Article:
Every year for a half-century, the late Allison "Tootie" Montana, big chief of the Yellow Pocahontas, told everyone that he was the prettiest Mardi Gras Indian in town. There was little dispute. On the job, he was a lather who took pride in his art, which included the Monteleone Hotel lobby ceiling. Around his longtime residence on North Villere Street, Montana fixed up his own house and those of his neighbors, if they needed his help. He earned respect. And his fellow Mardi Gras Indians gave it to him, by officially conferring upon him the rare title "chief of chiefs."
On June 27, the 82-year-old big chief suffered a fatal heart attack while speaking at a New Orleans City Council hearing. Since that time, dignitaries and cultural activists have debated how best to honor Montana. Some suggested naming a street after him, erecting a statue or even building a museum. But before city officials appear at a bronze-pouring or cut any ribbons, they should deal with the most obvious matter at hand: honoring Montana by ensuring that Mardi Gras Indians are never again disrespected on the streets of New Orleans.
That was the issue that prompted Montana to appear at City Hall on June 27. He spoke at a special hearing convened to address police behavior on March 19 -- St. Joseph's night, a traditional holiday for the town's Indian gangs ("St. Joseph's Night Gone Blue," March 29). Bystanders described squad cars driving at high speeds, spinning in circles, sirens blaring. They said New Orleans Police Department officers told highly respected big chiefs to remove their "f--king feathers." Many of the witnesses' accounts were verified by local photographer L.J. Goldstein's video footage, viewed by Gambit Weekly, which shows officers driving at high speeds near crowds that include children. A photo taken by visiting photographer Andy Levin shows two officers putting a brutal hold on Victor Sims, son of the highly esteemed Big Chief Victor Harris, who served as Montana's flag boy for 20 years before starting his own gang, Fi Yi Yi.
On the night of his death, Montana told council members that police harassment of Indians was nothing new. On previous occasions, he had discussed it in interviews ("Why Mess With Me?" July 5) and fought it politically. In fact, in 1994, Montana had appeared in the same council chamber to ask why, on Mardi Gras afternoon, NOPD officers consistently hosed down Orleans Street, the rendezvous point for Indians and other black Mardi Gras groups. In past years, Montana had encountered officers standing shoulder to shoulder, billy clubs in the air, in order to block the path of approaching Indian gangs. The 1994 council responded by proclaiming its official support of the Mardi Gras Indians.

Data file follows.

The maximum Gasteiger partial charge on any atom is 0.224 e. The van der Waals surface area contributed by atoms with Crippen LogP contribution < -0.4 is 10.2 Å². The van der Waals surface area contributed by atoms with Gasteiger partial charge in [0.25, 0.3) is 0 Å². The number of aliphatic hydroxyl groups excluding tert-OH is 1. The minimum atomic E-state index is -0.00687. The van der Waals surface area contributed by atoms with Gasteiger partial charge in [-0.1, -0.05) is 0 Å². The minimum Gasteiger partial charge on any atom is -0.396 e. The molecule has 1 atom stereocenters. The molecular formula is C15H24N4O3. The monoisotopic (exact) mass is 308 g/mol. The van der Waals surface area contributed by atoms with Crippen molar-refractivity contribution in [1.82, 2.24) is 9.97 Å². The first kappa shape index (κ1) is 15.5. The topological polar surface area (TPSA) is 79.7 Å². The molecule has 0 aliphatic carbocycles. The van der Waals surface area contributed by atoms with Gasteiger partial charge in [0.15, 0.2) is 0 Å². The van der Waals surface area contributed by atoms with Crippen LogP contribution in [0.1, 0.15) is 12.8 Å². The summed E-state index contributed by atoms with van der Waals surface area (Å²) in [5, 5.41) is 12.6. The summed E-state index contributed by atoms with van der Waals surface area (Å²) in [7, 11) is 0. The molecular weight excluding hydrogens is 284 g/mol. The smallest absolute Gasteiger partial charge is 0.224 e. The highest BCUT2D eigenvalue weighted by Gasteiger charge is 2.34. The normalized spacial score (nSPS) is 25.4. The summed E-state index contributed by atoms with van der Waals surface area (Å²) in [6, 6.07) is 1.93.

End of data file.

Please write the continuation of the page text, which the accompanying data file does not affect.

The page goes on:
But on June 27, here was Montana, 11 years later, standing at the same podium and speaking to the same issue. He first called the other chiefs in the room to stand behind him, and then began to describe the harassment that Indians had suffered at the hands of NOPD. "I want this to stop," he said, looking at council members and top police officials. Then Montana collapsed and was rushed to Charity Hospital, where he was pronounced dead. The hearing was recessed immediately.
Montana's work is not finished. "When he died at the microphone, his sentence was incomplete," said longtime Treme Community Center director Jerome Smith, speaking at Montana's funeral. Indians and council members are reportedly discussing dates for another hearing. But NOPD needs to bring more to that meeting than personnel. It needs to bring answers. Why, for instance, were hours of police activity deemed necessary in light of the paltry results -- one summons and two arrests -- this past St. Joseph's night? How many squad cars and how much manpower was devoted to A.L. Davis Park? How many individuals were detained in a squad car, then released at the end of the night without being charged? NOPD promised sensitivity training for officers, but at Gambit Weekly press time, spokeswoman Jonette Williams said she could not provide information to show that the department has kept that promise.
Mayor Ray Nagin, too, should help resolve this issue. The mayor rightfully spoke at Montana's funeral, calling him "this great man, Tootie Montana." Yet Nagin never addressed the fact that Montana had died in his City Hall, where the big chief spoke without the mayor's support. In fact, a few days after St. Joseph's night, Nagin publicly supported the police, saying that surveillance video from the park showed no inappropriate behavior by officers. If that video is definitive, the mayor should make it public. Williams says that to her knowledge, it has not yet been released.
Tootie Montana's legacy as a cultural icon and a respected citizen is undisputed. Now, city and police officials should acknowledge his legacy by implementing policies and safeguards to protect Mardi Gras Indians from future mistreatment. For this city's culture to thrive, official New Orleans must better understand traditional New Orleans.